"Undercutting in a particular direction, either downstream or upstream, will raise the frequencies of both the fundamental and the upper registers, but will raise them at different rates, ‘shrinking or widening the octave.’ "

Something important to understand is how these aspects all affect one another. What happens at the site of one tonehole will affect other toneholes in various ways due to various dynamics.

Thinning the wall at a middle tonehole will sharpen that toneholes frequency by increasing the admittance at that tonehole-- but it also decreases the volume of the perturbation of the bore at that point when the tonehole is closed, which, for totally different reasons, may sharpen or even flatten the frequencies of toneholes lower down the flute, depending on how the standing waves line up with that middle tonehole.

Maybe im being redundant at this point. Sidenote, does anyone else frequently typo "tonehole" as "tonehoke"?

I like to make my flutes as thick as possible, mainky for durability, strength-- but I am limited by the intersection of two constraints: there is an optimal thickness for the wall at the embouchure hole, and i want the flute to have a moreorless cylindrical exterior, despite the taper of the bore. So this determines the wall thickness for me.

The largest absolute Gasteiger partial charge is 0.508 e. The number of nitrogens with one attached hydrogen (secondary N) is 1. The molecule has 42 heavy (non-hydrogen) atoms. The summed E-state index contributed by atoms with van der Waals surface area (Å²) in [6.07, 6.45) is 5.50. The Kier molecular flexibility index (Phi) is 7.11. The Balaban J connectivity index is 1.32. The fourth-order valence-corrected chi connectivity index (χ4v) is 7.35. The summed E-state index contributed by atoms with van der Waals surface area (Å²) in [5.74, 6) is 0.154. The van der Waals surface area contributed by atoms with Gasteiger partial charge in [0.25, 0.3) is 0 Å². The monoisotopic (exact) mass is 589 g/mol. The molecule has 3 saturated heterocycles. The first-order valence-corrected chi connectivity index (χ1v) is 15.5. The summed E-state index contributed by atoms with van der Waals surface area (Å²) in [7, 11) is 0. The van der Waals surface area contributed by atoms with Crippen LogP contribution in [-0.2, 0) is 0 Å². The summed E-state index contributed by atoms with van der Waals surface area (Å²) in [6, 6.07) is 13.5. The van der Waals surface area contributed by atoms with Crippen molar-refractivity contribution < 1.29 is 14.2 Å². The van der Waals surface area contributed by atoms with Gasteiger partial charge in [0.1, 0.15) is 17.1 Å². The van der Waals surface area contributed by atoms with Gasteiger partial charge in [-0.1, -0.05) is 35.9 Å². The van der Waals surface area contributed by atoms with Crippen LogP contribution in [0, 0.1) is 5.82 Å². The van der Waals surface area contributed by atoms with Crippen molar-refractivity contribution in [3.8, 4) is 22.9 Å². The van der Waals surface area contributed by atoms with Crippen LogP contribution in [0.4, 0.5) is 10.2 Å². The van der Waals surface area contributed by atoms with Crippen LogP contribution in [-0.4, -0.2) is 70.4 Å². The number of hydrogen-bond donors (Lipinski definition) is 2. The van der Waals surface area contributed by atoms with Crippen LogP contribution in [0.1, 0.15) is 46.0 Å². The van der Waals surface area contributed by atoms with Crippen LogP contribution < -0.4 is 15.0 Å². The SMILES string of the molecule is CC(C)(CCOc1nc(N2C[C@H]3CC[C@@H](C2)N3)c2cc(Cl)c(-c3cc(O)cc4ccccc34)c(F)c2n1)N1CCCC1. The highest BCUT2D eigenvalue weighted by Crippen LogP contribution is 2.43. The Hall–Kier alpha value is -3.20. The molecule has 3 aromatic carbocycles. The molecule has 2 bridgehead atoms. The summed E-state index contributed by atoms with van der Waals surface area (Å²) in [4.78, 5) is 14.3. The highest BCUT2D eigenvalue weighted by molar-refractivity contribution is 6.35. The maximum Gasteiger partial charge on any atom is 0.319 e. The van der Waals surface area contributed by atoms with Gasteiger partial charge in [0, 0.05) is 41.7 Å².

sunlipped song a th'lapping leaf people

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PostPosted: Fri Sep 20, 2019 12:47 pm 
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For a given tonehole diameter, a thick wall (tall tonehole) will give a lower note. Thinning the wall makes the note sharp.
A thick wall will give rise to more harmonics, and more tonal headroom (the faculty of manipulating the tone for artistic effect). In contrast, a thin wall gives a "thin sound;" some people describe the pennywhistle as a musical straw.
Undercutting a tonehole raises its respective pitch. Undercutting below (down the bore) tends to stretch the octave. Undercutting above compresses it. Undercutting all the toneholes adds volume to the whole instrument, lowering its overall pitch.
The walls should not be parallel, but bulging toward the inner space (= rounded where they meet the bore, and rounded where they meet the outside of the body = undercut and overcut, per Benade). Naturally, a thicker wall makes undercutting possible. On fancy metal flutes, undercutting means a rounded sweep up-the-bore and down-the-bore. These cuts improve tonal headroom, playability, legato notes, etc.. The undercutting option requires soldered-on toneholes (as opposed to drawn toneholes). Undercutting and overcutting would be possible. Of course, hydraulic forming would do the job.